This is a hard blog post to write – which is why it has taken so long.
I knew Peter Falconer as a teacher, doctoral supervisor, colleague, mentor and friend. It’s incredibly sad to know that he has passed away having only just recently retired. I am writing this as a lasting tribute to his legacy and our friendship.
I first knew of Peter as an academic in public administration at Glasgow Caledonian University in the late 1990’s. I was an undergraduate and although not studying public administration one of my friends was – and Peter had a reputation as being quite a demanding lecturer. I later came to the conclusion that this image was misguided (more on that to come).
After my undergraduate studies I took up a PhD. The topic was based on research by Peter (with Stephen Bailey, Malcolm Foley, Gayle McPherson and Margaret Graham) on museums charging as well as his work (with Stephen Bailey and Stuart McChlery) on local government charges. My resounding memories of Peter as one of my supervisors are his always insightful feedback, his approachable style and his mini-fridge full of Irn Bru!
Towards the end of my PhD Peter took up the post of Reader in Public Services Management at Queen Margaret University and he made the move East to Edinburgh with his wife Maureen. The relocation to a house close to the Edinburgh Royal Infirmary proved grimly fortuitous as it was at this time that his health took a very serious turn for the worst with kidney failure which led to him requiring dialysis three times a week for the next few years.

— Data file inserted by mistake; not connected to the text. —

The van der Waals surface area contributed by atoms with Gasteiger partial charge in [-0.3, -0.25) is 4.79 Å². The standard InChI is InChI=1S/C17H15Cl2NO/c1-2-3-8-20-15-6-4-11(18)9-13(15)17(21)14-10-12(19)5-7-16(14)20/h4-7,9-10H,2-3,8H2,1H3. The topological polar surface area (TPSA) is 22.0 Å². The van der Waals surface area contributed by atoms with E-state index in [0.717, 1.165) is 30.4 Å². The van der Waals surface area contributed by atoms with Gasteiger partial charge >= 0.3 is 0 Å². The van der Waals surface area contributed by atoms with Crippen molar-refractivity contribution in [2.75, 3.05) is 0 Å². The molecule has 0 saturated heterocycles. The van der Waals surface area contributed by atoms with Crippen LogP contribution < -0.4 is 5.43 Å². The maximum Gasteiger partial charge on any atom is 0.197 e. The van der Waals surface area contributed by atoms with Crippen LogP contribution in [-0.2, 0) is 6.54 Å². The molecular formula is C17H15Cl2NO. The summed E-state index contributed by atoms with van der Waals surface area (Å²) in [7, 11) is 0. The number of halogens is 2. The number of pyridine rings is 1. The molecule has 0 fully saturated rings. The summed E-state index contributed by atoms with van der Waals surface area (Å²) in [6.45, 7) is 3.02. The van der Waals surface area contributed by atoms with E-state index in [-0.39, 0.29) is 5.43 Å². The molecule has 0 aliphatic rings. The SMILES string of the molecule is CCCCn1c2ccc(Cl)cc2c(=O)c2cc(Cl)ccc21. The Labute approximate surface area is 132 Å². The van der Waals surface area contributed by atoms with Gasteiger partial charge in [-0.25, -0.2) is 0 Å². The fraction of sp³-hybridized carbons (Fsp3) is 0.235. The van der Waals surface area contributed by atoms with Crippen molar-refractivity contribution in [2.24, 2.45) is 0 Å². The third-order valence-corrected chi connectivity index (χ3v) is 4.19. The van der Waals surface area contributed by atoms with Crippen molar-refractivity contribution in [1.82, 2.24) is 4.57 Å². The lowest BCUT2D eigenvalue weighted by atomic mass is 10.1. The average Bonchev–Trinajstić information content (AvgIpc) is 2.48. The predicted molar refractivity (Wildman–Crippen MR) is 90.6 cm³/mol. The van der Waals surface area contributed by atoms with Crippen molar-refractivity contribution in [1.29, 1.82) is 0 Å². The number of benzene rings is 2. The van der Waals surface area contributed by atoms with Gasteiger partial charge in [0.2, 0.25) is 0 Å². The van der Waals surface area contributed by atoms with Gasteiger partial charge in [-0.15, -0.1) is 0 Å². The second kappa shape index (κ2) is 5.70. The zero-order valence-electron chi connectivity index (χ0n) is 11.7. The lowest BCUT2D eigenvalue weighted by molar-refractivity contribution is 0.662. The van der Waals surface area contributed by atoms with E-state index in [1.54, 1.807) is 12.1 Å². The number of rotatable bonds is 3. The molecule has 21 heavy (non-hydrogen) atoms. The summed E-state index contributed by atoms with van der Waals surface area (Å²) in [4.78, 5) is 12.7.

In 2009 I took up a lectureship at QMU alongside Peter and other public administration scholars including Mike Donnelly, Eddie Frizzell and Richard Kerley. I know some who say that it can be difficult to work with someone who has previously been your teacher or supervisor. It’s a real credit to his character that I never felt that Peter saw me as anything other than a colleague and a peer. He was a great colleague and became a very good friend.
My recent memories of Peter are of his encyclopedic knowledge of public administration, his passion for higher education and his incredible ability to devour academic books. I never saw the tough taskmaster reputation played out in person. What I found in working with Peter was that he was utterly dedicated to education and fastidious in his teaching preparations. He always prioritised his teaching and his students – so much so that he would often schedule surgeries, treatment, and even his eventual retirement, around his teaching commitments.
One of my happiest memories of Peter is just a few years ago when he was nominated by his students for a teaching award. He was absolutely thrilled to be shortlisted. Peter took great pride in his teaching and he cared passionately about education. As a result he could be dismayed if he felt others didn’t hold the same standards and integrity. This was where he could be seen as being demanding. But behind this was the extent to which he cared and was more sensitive than his west Scotland character would ever publicly admit.
Having completed his teaching commitments earlier this year Peter was looking forward to a fruitful retirement. He was grateful for having been recognised as Emeritus Reader of Public Administration and Management, he had a new computer which he had just set up in his home office, and the last time we spoke (just a few days before his passing) he was doing a clear out of old books and looking forward to finally prioritising his writing. Sadly, he was never going to get the time.
I am so incredibly grateful to have known Peter, to have been supervised by him, to work alongside him but most of all to have gotten to know him as a friend. Peter, you are dearly missed.
A commemorative service in celebration of Peter’s life will take place at Mortonhall Crematorium on Tuesday 30 April 2019 at 1pm and afterwards at the Charwood Restaurant, Edinburgh.